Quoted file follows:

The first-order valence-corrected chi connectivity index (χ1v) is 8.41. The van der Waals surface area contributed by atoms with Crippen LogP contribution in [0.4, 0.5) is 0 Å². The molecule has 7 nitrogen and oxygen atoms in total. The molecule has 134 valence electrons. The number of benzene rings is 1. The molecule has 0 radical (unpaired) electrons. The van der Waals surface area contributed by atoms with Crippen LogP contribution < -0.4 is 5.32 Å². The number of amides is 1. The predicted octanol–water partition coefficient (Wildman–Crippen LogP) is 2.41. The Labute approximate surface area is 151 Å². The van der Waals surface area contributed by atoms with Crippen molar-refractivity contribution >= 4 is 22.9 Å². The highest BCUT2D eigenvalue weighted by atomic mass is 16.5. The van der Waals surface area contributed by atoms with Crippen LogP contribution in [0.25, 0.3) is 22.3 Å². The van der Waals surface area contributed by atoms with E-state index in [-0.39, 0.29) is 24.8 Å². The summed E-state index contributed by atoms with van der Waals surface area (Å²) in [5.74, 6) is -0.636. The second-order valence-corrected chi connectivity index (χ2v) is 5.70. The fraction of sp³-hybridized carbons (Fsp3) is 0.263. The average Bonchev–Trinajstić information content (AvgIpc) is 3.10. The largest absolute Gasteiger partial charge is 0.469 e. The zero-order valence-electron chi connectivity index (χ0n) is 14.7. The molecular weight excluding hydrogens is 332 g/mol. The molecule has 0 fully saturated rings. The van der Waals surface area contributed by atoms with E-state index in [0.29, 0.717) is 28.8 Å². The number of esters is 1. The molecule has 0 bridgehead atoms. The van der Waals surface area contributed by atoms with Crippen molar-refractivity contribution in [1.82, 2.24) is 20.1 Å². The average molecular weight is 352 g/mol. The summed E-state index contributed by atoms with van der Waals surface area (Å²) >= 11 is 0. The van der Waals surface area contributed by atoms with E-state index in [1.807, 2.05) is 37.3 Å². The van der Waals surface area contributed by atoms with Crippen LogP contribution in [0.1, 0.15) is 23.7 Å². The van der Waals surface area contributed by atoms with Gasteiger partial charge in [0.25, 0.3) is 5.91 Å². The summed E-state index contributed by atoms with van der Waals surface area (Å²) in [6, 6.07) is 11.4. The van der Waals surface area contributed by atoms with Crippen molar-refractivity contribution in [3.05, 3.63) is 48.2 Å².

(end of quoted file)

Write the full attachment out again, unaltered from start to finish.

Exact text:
The first-order valence-corrected chi connectivity index (χ1v) is 8.41. The van der Waals surface area contributed by atoms with Crippen LogP contribution in [0.4, 0.5) is 0 Å². The molecule has 7 nitrogen and oxygen atoms in total. The molecule has 134 valence electrons. The number of benzene rings is 1. The molecule has 0 radical (unpaired) electrons. The van der Waals surface area contributed by atoms with Crippen LogP contribution < -0.4 is 5.32 Å². The number of amides is 1. The predicted octanol–water partition coefficient (Wildman–Crippen LogP) is 2.41. The Labute approximate surface area is 151 Å². The van der Waals surface area contributed by atoms with Crippen molar-refractivity contribution >= 4 is 22.9 Å². The highest BCUT2D eigenvalue weighted by atomic mass is 16.5. The van der Waals surface area contributed by atoms with Crippen LogP contribution in [0.25, 0.3) is 22.3 Å². The van der Waals surface area contributed by atoms with E-state index in [-0.39, 0.29) is 24.8 Å². The summed E-state index contributed by atoms with van der Waals surface area (Å²) in [5.74, 6) is -0.636. The second-order valence-corrected chi connectivity index (χ2v) is 5.70. The fraction of sp³-hybridized carbons (Fsp3) is 0.263. The average Bonchev–Trinajstić information content (AvgIpc) is 3.10. The largest absolute Gasteiger partial charge is 0.469 e. The zero-order valence-electron chi connectivity index (χ0n) is 14.7. The molecular weight excluding hydrogens is 332 g/mol. The molecule has 0 fully saturated rings. The van der Waals surface area contributed by atoms with E-state index in [0.29, 0.717) is 28.8 Å². The number of esters is 1. The molecule has 0 bridgehead atoms. The van der Waals surface area contributed by atoms with Crippen molar-refractivity contribution in [1.82, 2.24) is 20.1 Å². The average molecular weight is 352 g/mol. The summed E-state index contributed by atoms with van der Waals surface area (Å²) >= 11 is 0. The van der Waals surface area contributed by atoms with E-state index in [1.807, 2.05) is 37.3 Å². The van der Waals surface area contributed by atoms with Crippen LogP contribution in [0.1, 0.15) is 23.7 Å². The van der Waals surface area contributed by atoms with Gasteiger partial charge in [0.25, 0.3) is 5.91 Å². The summed E-state index contributed by atoms with van der Waals surface area (Å²) in [6, 6.07) is 11.4. The van der Waals surface area contributed by atoms with Crippen molar-refractivity contribution in [3.05, 3.63) is 48.2 Å².